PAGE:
Comment: Obama victory shows why politicians must embrace multiculturalism

Barack Obama's victory is testament to what can happen when a political leader embraces ethnic minorities rather than smearing them.

Obama lost support among white males without college qualifications, but he stayed in power because he maintained a remarkable coalition of minorities, women and young people.

From a British perspective, it's interesting quite how divided the Americans are on age and gender. The gender gap was 20 points wide, with Republican challenger Mitt Romney leading by eight per cent among men to Obama's 12% lead among women. In Britain, YouGov polling found just a single percentage point difference.

The generation gap across the Atlantic is 54 points wide, with Obama leading 30% among under-30s and Romney leading by 24% among over-65s. A similar trend applies in the UK, although it is far less severe. Labour is 19% ahead with under-30s but the Tory lead with over-65s is just four per cent.

But among immigrant groups, the similarities between the UK and the US outweigh the differences.

According to 2010 census data, Latinos account for half the US population growth. In the south, the demographic grew by 57% between 2000 and 2010. Obama's lead among this group was impressive. An average of the final eight national US polls showed him ahead among Latinos by a margin of 48-points (70% to 22%). A Latino Decisions tracking poll on Monday showed him enjoying a lead of 73% to the Republicans' 24%. His lead among black voters was even wider.

The Republicans are staring at simple electoral maths. In 2008, Latinos constituted nine per cent of the electorate and backed Obama 67% to 31%. In 2012 they constitute ten per cent and backed Obama 69% to 30%.

Britain has a smaller percentage of immigrant groups, but the direction of travel is the same. Last year, the children of women who were born abroad constituted nearly a quarter of the babies born in the UK. The number of babies born to mothers born in the UK barely changed in the five years leading up to 2011, rising marginally from 603,000 to 612,000. Migrant births increased by 16% over the five years, from 169,000 to 196,000.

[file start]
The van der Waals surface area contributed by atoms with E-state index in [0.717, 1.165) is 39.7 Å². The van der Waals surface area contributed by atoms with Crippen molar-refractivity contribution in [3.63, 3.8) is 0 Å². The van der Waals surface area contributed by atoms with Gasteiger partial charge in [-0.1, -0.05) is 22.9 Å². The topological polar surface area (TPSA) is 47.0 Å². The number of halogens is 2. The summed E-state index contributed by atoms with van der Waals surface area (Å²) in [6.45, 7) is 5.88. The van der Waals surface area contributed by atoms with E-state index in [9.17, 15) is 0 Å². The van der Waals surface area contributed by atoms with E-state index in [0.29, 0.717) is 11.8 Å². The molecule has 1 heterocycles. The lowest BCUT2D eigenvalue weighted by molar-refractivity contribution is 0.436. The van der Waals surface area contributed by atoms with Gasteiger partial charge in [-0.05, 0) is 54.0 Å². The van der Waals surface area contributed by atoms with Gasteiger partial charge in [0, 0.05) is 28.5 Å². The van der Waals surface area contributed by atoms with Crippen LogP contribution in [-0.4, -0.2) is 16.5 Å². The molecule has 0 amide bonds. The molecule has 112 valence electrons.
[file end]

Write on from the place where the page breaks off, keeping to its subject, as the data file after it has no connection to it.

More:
In 2001, ethnic minorities made up under one in ten of the population.  By 2050 they will make up a fifth of the population.

Figures by the Runneymede trust suggest the Tories have a major problem with immigrant groups. In 2010, they won 36% of the national vote but just 16% of the ethnic minority vote. Research by Michael Ashcroft shows the Tory brand problem is at its most severe among immigrant groups. They hold the same suspicions as the rest of the country ('a party for the rich') but they hold them more deeply. They also have a few suspicions of the party of their own.

But the problem the Tory party has with ethnic minorities is not necessarily about being right-wing. The five leading countries foreign-born mothers came from were Poland, Pakistan, India, Bangladesh and Nigeria. These are not socially liberal, welfare state nations. Many Poles or Indians respond positively to socially and economically conservative politics. Almost a quarter of Indian-origin voters currently vote Tory.

The Conservatives' failure among ethnic minorities does not have to continue. Minorities base their support on policies. George Bush, for instance, polled very well among Latinos because he appealed to their conservative social instincts while trying (and failing) to reform the US' broken immigration system.

The key to securing ethnic minority support is to end the war on multiculturalism. The Conservatives' obsessive focus on this issue – together with many in the media – is interpreted as a direct attack by ethnic minorities. Labour has occasionally dabbled in these attacks too, but its efforts are unconvincing. It is lip service – unwelcome but forgettable. The Tory war on multiculturalism is sustained and ideological. Its current leading exponents on the Tory front bench are Eric Pickles and, ironically, Sayeeda Warsi. But any politician who bangs on about 'accepting our values' in an appeal for tabloid coverage is guilty of it.

As I've said before, multiculturalism is a reality, not an argument. It is already here. It is happening. The sooner British political parties make their peace with it, the sooner they can reap the electoral rewards.

This message is particularly important for the Conservatives. There are plenty of potential supporters out there waiting for the party to stop sneering at them.

The message for Labour is simple. Ignore the siren voices from right and left demanding more attacks on immigration and more populist rhetoric on integration. The future of progressive politics can be built on an alliance of groups, including women, young people and graduates, with ethnic minorities at its heart.

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